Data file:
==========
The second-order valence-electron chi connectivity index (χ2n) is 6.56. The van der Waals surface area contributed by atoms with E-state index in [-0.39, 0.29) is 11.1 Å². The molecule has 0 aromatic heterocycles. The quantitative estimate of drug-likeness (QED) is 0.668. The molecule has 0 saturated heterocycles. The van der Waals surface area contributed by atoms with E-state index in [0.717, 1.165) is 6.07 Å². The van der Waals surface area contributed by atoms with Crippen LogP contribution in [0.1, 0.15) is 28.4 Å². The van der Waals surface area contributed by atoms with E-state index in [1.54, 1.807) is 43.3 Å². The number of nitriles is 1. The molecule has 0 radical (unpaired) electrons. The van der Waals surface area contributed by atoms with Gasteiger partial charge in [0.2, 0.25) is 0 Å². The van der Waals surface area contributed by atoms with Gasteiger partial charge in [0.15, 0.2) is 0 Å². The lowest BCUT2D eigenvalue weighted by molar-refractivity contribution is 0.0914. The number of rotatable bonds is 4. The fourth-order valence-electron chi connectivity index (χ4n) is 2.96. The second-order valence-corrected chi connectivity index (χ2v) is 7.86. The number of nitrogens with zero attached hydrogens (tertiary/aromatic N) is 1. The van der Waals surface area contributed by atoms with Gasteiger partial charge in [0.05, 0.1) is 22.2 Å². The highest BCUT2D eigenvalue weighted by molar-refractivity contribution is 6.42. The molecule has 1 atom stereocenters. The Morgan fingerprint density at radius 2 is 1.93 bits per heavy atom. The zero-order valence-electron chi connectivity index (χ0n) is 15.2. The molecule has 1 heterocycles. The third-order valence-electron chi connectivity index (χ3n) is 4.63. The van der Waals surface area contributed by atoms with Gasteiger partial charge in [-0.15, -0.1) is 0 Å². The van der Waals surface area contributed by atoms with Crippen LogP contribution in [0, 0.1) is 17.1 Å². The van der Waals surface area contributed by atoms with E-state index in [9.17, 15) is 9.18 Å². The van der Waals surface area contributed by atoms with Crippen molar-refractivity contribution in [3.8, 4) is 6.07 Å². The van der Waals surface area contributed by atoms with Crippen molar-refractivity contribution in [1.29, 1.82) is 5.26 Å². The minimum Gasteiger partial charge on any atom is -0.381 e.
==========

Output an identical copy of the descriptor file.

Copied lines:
The second-order valence-electron chi connectivity index (χ2n) is 6.56. The van der Waals surface area contributed by atoms with E-state index in [-0.39, 0.29) is 11.1 Å². The molecule has 0 aromatic heterocycles. The quantitative estimate of drug-likeness (QED) is 0.668. The molecule has 0 saturated heterocycles. The van der Waals surface area contributed by atoms with E-state index in [0.717, 1.165) is 6.07 Å². The van der Waals surface area contributed by atoms with Crippen LogP contribution in [0.1, 0.15) is 28.4 Å². The van der Waals surface area contributed by atoms with E-state index in [1.54, 1.807) is 43.3 Å². The number of nitriles is 1. The molecule has 0 radical (unpaired) electrons. The van der Waals surface area contributed by atoms with Gasteiger partial charge in [0.2, 0.25) is 0 Å². The van der Waals surface area contributed by atoms with Gasteiger partial charge in [0.15, 0.2) is 0 Å². The lowest BCUT2D eigenvalue weighted by molar-refractivity contribution is 0.0914. The number of rotatable bonds is 4. The fourth-order valence-electron chi connectivity index (χ4n) is 2.96. The second-order valence-corrected chi connectivity index (χ2v) is 7.86. The number of nitrogens with zero attached hydrogens (tertiary/aromatic N) is 1. The van der Waals surface area contributed by atoms with Gasteiger partial charge in [0.05, 0.1) is 22.2 Å². The highest BCUT2D eigenvalue weighted by molar-refractivity contribution is 6.42. The molecule has 1 atom stereocenters. The Morgan fingerprint density at radius 2 is 1.93 bits per heavy atom. The zero-order valence-electron chi connectivity index (χ0n) is 15.2. The molecule has 1 heterocycles. The third-order valence-electron chi connectivity index (χ3n) is 4.63. The van der Waals surface area contributed by atoms with Gasteiger partial charge in [-0.15, -0.1) is 0 Å². The van der Waals surface area contributed by atoms with Crippen LogP contribution in [0, 0.1) is 17.1 Å². The van der Waals surface area contributed by atoms with E-state index in [9.17, 15) is 9.18 Å². The van der Waals surface area contributed by atoms with Crippen molar-refractivity contribution in [3.8, 4) is 6.07 Å². The van der Waals surface area contributed by atoms with Crippen molar-refractivity contribution in [1.29, 1.82) is 5.26 Å². The minimum Gasteiger partial charge on any atom is -0.381 e.